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Content provided by Grant Engelbart, CLS Portfolio Manager

Let’s step out of the world of “best practices” and “prudent management” for a second and explore some of the things you should avoid when investing.  I may or may not have experienced or committed the following acts in my personal investing, but either way it should serve as a guide of what not to do!

Chasing Returns

Probably one of the easiest to do, and most frequently violated of these rules I am laying out.  Who doesn’t love to buy a 5-star fund?  The headlines and the success stories, it’s so easy to jump on the band wagon.  Look at Apple in 2012 – everyone and their mom thought that thing was going to $1,000 a share.  Even some high yield bond funds owned it!  Nothing like a nice 40% correction off the highs to teach you not to do that again!

We’ve also seen that more often than not, the future performance of underperforming managers tends to reverse, and the future performance of top performing managers tends to falter.  Part of the reason investor returns are so much lower than market returns.

Buying something you don’t understand

This has big implications in ETF land.  The structure of ETFs and their underlying constituents are something we at CLS strive to make sure we grasp before investing, because if not, it can really bite ya.  I’ll use an example I have used in the past – trying to “buy” the VIX.  The VIX is not investable, and one of the ETP products that provide access to VIX futures contracts seems like a no brainer to some.  Well, even if the VIX never moves, when you hold this product you tend to lose 5% or more a month just in futures roll costs.  That’s an expected return of over -45% even if the market never moves!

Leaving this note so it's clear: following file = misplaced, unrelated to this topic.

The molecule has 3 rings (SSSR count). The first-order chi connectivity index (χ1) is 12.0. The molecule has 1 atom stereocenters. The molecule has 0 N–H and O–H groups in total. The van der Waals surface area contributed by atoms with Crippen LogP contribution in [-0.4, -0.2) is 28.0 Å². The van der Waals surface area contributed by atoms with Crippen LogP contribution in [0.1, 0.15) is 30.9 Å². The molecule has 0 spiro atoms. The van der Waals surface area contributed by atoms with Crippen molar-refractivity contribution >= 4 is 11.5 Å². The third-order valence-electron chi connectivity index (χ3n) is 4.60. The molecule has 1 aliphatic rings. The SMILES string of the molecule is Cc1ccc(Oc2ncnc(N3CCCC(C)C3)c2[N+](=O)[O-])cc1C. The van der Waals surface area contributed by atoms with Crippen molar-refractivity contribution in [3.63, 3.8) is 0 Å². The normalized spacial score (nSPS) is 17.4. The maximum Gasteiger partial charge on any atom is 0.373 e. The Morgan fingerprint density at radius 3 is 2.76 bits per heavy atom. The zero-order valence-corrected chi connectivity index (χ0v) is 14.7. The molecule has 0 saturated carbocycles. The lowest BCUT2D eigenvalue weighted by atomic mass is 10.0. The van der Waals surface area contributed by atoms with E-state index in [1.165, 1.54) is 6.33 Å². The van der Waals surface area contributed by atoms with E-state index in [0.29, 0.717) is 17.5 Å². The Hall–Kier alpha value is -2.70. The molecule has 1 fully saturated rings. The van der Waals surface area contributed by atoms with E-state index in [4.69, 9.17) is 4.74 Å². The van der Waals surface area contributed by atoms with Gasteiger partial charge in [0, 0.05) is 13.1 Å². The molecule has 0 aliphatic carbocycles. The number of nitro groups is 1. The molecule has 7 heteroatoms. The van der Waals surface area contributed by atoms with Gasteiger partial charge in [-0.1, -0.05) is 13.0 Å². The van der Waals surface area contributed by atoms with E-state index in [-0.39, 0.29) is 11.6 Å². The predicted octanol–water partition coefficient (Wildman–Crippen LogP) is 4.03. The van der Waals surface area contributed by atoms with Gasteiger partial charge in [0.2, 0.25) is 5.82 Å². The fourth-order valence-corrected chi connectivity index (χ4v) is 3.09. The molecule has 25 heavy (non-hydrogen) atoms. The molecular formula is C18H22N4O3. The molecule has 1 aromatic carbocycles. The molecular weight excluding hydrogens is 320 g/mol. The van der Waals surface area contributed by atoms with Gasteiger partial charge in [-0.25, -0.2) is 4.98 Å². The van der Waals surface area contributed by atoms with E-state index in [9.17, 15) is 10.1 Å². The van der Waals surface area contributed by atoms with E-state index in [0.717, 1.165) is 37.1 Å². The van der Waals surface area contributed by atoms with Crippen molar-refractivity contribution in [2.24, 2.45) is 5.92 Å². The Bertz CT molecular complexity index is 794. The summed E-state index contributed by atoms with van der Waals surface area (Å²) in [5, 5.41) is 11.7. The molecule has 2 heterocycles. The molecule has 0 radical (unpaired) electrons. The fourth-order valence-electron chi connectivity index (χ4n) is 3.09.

Under diversifying

We’ve all heard it many times, but yet many continue to poorly diversify their investments.  Traditional academia points towards 20-30 stocks will diversify away single-company risk, however the discussion has moved to much broader terms, including being properly balanced across many types of asset classes.  Take this year as an example – if you owned the 30 stocks in the Dow Jones Industrial average, you would have made just under 2%.  However, if you had a 60/40 split between the Russell 3000 and Barclay’s aggregate bond index, your returns would be almost 3x higher and with nearly 30% less risk.

The good news is many of us at CLS, and likely many of our advisors, have already made these mistakes – and learned from them.  It is up to us to educate our clients and keep them focused on their long-term goals.